Housing Finance: A Long-Term Perspective
Lereah, David, Business Economics
The 1990s have provided a favorable backdrop for the housing finance business. With an environment of steady economic growth and historically low mortgage rates, households exhibited a healthy appetite for home buying throughout this period, generating relatively high levels of residential mortgage originations for mortgage lending companies. Perhaps equally as important, the process of financing home buyers has shifted from individual mortgage issues by commercial banks and savings and loans (the portfolio lenders) to a host of new mortgage originators (mortgage banking companies and a securitization process led by Fannie Mae and Freddie Mac) that has expanded the mortgage market considerably in the 1990s. At year-end 1996, mortgage banking companies held a 56 percent market share of total industry originations, compared with only a 35 percent market share in 1990. And of the estimated $809 billion in total originations in 1996, $458 billion were secondary market transactions, compared with $276 billion of secondary market transactions in 1990.
The housing finance business also experienced other profound and rapid changes during this past decade, impacting mortgage lending companies and households in meaningful ways. Industry consolidation, advances in technology and narrow profit margins are just some of the developments that characterize the changes and challenges facing the housing finance marketplace of the 1990s.
Looking forward, the longer run prospects for the nation's housing finance business are favorable, promising to provide households with a varied menu of mortgage products and mortgage lenders with plenty of business. However, the obstacles and challenges that face the housing finance business today are clearly lined in the path of tomorrow. It is becoming increasingly clear that the housing finance industry has entered the "maturity" phase of the industry's life cycle. Excess capacity, industry consolidation and narrow profit margins are the observable residuals of this type of business environment. As in most mature industries, the surviving companies will be the low-cost producers, and a heavy investment in technology may help companies accomplish this objective.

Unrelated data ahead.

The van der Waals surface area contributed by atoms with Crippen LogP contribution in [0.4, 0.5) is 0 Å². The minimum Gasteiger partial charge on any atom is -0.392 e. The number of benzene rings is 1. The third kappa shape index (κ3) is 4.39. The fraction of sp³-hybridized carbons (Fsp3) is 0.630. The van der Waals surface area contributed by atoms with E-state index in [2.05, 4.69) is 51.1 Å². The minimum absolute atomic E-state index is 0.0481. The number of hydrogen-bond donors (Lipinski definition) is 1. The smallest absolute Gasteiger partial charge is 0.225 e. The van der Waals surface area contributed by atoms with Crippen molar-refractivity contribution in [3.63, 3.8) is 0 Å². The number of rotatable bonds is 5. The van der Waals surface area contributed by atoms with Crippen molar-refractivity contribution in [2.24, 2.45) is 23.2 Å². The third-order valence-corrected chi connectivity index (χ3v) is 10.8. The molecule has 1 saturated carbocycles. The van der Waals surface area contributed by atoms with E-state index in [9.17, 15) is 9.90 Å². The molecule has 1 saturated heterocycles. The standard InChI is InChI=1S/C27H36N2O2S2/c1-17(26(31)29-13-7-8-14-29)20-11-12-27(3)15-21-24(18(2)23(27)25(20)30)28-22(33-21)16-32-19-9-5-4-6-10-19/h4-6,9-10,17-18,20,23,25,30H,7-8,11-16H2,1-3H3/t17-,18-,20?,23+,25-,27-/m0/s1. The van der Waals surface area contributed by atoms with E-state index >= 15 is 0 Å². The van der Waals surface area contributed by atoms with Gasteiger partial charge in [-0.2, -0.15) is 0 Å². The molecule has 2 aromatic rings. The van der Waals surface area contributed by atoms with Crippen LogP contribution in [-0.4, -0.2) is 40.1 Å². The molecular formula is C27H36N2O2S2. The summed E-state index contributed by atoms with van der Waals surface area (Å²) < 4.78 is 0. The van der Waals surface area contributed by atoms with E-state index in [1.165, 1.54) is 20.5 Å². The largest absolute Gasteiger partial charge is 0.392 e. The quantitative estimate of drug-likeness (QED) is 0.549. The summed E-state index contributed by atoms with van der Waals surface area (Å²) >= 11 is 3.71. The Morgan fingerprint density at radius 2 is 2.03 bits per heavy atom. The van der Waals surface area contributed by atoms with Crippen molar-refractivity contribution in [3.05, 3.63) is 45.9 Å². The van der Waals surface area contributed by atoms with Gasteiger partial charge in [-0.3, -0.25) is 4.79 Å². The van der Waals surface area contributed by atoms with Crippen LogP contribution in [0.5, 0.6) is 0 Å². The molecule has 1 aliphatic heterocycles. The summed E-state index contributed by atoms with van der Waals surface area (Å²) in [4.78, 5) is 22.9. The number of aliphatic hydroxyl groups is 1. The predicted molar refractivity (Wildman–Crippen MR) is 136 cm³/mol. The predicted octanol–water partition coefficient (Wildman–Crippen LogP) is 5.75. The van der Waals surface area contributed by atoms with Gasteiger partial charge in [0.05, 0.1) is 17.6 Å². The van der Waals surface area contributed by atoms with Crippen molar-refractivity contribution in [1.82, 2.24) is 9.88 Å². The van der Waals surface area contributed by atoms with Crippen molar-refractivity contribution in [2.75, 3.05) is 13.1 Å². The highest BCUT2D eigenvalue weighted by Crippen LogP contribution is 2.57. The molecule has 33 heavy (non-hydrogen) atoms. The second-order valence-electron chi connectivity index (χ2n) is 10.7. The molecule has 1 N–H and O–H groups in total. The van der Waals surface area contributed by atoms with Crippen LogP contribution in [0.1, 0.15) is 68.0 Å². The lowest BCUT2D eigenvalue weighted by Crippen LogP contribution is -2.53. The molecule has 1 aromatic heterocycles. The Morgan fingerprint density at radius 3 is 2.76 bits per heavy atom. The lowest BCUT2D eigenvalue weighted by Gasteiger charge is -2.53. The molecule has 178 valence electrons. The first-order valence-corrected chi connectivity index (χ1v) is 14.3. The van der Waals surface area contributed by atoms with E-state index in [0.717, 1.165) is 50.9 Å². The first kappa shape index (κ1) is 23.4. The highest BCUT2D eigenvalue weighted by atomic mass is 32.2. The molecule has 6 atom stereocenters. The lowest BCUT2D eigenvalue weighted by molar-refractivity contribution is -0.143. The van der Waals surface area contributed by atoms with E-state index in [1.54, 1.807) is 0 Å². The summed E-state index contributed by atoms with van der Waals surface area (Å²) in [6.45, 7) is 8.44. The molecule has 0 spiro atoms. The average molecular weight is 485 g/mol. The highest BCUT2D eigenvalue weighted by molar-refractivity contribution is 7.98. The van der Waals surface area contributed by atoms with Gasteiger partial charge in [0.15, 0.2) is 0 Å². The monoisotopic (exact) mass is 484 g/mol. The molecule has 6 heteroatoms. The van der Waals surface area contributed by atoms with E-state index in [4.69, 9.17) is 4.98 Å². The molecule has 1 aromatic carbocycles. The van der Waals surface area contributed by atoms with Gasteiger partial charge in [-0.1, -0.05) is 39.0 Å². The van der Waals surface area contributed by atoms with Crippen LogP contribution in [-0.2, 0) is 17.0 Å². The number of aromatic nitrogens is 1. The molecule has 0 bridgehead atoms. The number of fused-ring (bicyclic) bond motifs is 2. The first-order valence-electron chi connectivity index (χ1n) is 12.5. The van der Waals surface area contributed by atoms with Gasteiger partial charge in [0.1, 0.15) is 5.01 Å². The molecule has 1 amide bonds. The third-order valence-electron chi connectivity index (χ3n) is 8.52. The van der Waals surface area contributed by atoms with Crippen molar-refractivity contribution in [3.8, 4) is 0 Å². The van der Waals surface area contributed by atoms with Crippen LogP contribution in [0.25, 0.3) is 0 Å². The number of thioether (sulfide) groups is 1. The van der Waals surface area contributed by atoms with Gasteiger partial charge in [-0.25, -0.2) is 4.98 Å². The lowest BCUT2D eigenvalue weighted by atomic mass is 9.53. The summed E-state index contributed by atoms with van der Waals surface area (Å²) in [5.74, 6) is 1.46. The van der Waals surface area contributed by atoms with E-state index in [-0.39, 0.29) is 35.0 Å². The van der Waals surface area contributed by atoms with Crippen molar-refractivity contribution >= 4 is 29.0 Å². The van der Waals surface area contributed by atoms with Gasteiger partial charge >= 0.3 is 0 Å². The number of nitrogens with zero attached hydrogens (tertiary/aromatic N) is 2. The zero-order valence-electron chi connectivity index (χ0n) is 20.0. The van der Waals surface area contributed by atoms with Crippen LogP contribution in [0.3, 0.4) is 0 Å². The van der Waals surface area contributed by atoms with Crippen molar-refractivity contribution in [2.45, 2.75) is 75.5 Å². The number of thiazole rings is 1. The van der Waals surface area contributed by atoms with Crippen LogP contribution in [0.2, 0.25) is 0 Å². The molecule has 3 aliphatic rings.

The remainder of this paper will offer a long-run perspective of prospects for the housing finance marketplace. We first offer a review of this past year in the housing/housing finance markets to provide a benchmark for the longer-term prospects. We will then focus attention on the seminal/recurring forces that are expected to influence the nation's future housing finance needs and some selected business/policy issues that are expected to have a direct impact in the housing finance marketplace in the years ahead.
YEAR IN REVIEW
Looking back, mortgage lending flourished in 1996, beginning with a mini-refinancing boom early in the year, a surge in purchase originations in the middle of the year, and another mini-refinancing boom towards the end of the year. Although the economy and the housing markets provided a solid operating environment for mortgage banking companies, the operating environment remained fiercely competitive, exerting downward pressure on operating margins.
Thirty-year mortgage rates that began the year averaging 7.03 percent in January rose to 8.32 percent by July, only to fall to 7.7 percent in November. For the year, existing home sales totaled a record 4.09 million units, 7.6 percent above the 3.80 million existing homes sold in 1995 and exceeding the previous record of 3.98 million homes sold in 1978. Similarly, new home sales totaled 756,000 units in 1996, 13 percent above the 669,000 new homes sold in 1995, and the highest number of new homes sold since 816,000 new homes were sold in 1978.
With the demand for housing strong and the inventories of existing and new homes kept relatively lean, builders kept building homes during 1996. For the year, housing starts totaled 1.47 million units, 7. …